December 23 marks the annual holiday of Festivus, a famous cultural and secular phenomenon celebrated yearly as an alternative to Christmas, made famous through the popular sitcom series Seinfeld.
But what is the history of this holiday in the 24 years since its creation, and what are the traditions and practices that are honored in this most sacred of holidays?
Here is everything you need to know about Festivus, the holiday for the rest of us.
Most tend to trace the origins of this winter holiday to Seinfeld, the popular sitcom focusing on Jewish-American comedian Jerry Seinfeld and his friends doing absolutely nothing in New York. Some scholars may even point to the specific year, season and episode that sparked this holiday into the collective consciousness of humanity.
But what if I told you that its origins were, in fact, far deeper than that? What if I told you they went back thousands of years?
Well, they don't, but they do go back to at least 1966.
The holiday was created back in the 60s by American author Daniel O'Keefe. According to lore, the holiday was made to commemorate the first date with his wife three years prior. The famous tagline, "A Festivus for the Rest of Us," was a family Festivus motto of sorts, started after the death of Daniel's mother.
The secrets to the origins of Festivus were shared years later by Daniel's son, Dan O'Keefe, who became a TV writer.
While this was not the only strange holiday the family came up with - another notable one being "The Polish Hour," as noted by the younger O'Keefe in an interview with The Washington Post – Festivus would truly be the one to make its mark.
The younger O'Keefe became a writer for Seinfeld and was able to bring his family traditions into the series.
And so it was that in 1997 in "The Strike," the 10th episode of the ninth and final season of Seinfeld, that the holiday made its TV debut and transformed from a niche and quirky family tradition and into a cultural phenomenon.
The episode in question showed the holiday brought forth by Frank Costanza (played by Jewish comedian Jerry Stiller).
It was this episode, too, that popularized some of the main traditions, phrases and observances related to the holiday, most crucially among them being the date it is celebrated on, December 23, as according to O'Keefe, his family would just do it whenever they wanted.
The sacred traditions of the Festivus holiday are many in number, but a few core tenants are nearly universal.
The first important tradition is the Festivus pole, an aluminum pole devoid of all tinsel and decorations that has a high strength-to-weight ratio. This was a creation of the show, not of the original O'Keefe celebrations, which instead nailed a bag with a clock inside of it to the wall.
These poles exist today and have been created and sold to be used by fans around the world.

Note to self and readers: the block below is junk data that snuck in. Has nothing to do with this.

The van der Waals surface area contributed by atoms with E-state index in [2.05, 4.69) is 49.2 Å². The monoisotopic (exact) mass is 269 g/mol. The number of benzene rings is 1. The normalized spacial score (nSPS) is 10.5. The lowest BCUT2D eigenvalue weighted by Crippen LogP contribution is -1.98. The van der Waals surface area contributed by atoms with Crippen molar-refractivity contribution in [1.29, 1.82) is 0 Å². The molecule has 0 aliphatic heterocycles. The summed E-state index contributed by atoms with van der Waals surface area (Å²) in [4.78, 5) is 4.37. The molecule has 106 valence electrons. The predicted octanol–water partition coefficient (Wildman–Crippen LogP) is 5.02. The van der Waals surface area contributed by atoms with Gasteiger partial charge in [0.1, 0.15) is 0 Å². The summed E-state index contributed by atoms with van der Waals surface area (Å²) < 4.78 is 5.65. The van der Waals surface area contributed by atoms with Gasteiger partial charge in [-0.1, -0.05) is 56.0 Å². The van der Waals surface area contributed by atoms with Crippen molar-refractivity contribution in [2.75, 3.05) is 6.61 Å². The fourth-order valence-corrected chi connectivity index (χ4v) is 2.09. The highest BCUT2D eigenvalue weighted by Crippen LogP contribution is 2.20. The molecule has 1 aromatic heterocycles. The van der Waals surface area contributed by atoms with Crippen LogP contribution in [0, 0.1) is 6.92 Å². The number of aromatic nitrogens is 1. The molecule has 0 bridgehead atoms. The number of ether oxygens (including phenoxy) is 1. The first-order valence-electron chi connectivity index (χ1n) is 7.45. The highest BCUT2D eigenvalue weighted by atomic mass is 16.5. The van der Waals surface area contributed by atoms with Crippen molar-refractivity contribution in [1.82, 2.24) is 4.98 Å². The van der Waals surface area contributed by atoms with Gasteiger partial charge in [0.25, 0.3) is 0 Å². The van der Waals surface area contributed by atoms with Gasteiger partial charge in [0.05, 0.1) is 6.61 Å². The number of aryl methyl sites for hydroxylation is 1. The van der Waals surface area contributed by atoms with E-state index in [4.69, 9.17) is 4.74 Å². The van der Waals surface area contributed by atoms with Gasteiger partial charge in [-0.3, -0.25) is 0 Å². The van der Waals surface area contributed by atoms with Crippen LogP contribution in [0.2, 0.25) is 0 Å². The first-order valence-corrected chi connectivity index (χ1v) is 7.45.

In fact, Milwaukee firm Wagner Metal Works actually began making these poles, even owning the copyright to the term itself.
A pole can also be seen in the Wisconsin state capitol.
Even Google gets in on the Festivus fun, showing a long metal Festivus pole on the left side of their website when one searches Festivus.
But the next traditional practice observed on Festivus is, of course, the Festivus dinner. After all, no winter holiday would be complete without one.
The dinner's food isn't very important (though at one point, a California prisoner was able to get kosher food after citing his religious belief in Festivus), but what is important is the next tradition: the Airing of Grievances.
"I got a lotta problems with you people, and now you're going to hear about it!" Frank Costanza famously says in the Seinfeld episode, kicking off the iconic practice.
This tradition sees each person present verbally attacking their friends, family and essentially the entire world to make it clear just how much of a disappointment they have all been.
Finally, there is the final tradition: Feats of Strength.
This tradition sees those present at the Festivus festivities engaging in one-on-one combat with the head of the household to the bitter end - the end, in this case, being when the head of the household is pinned down, as the holiday cannot end without it. This combat normally takes the form of wrestling.
Since its arrival into the cultural consciousness of humanity, the holiday has been practiced by many around the world.
But its importance is far from just limited to emulating a Seinfeld episode.
Rather, the holiday itself is a secularized observance that runs in contrast to the ostentatiousness of the Christmas season, and it can appeal to Jews who never quite fit in come Christmastime.
In that sense, Festivus is truly "for the rest of us."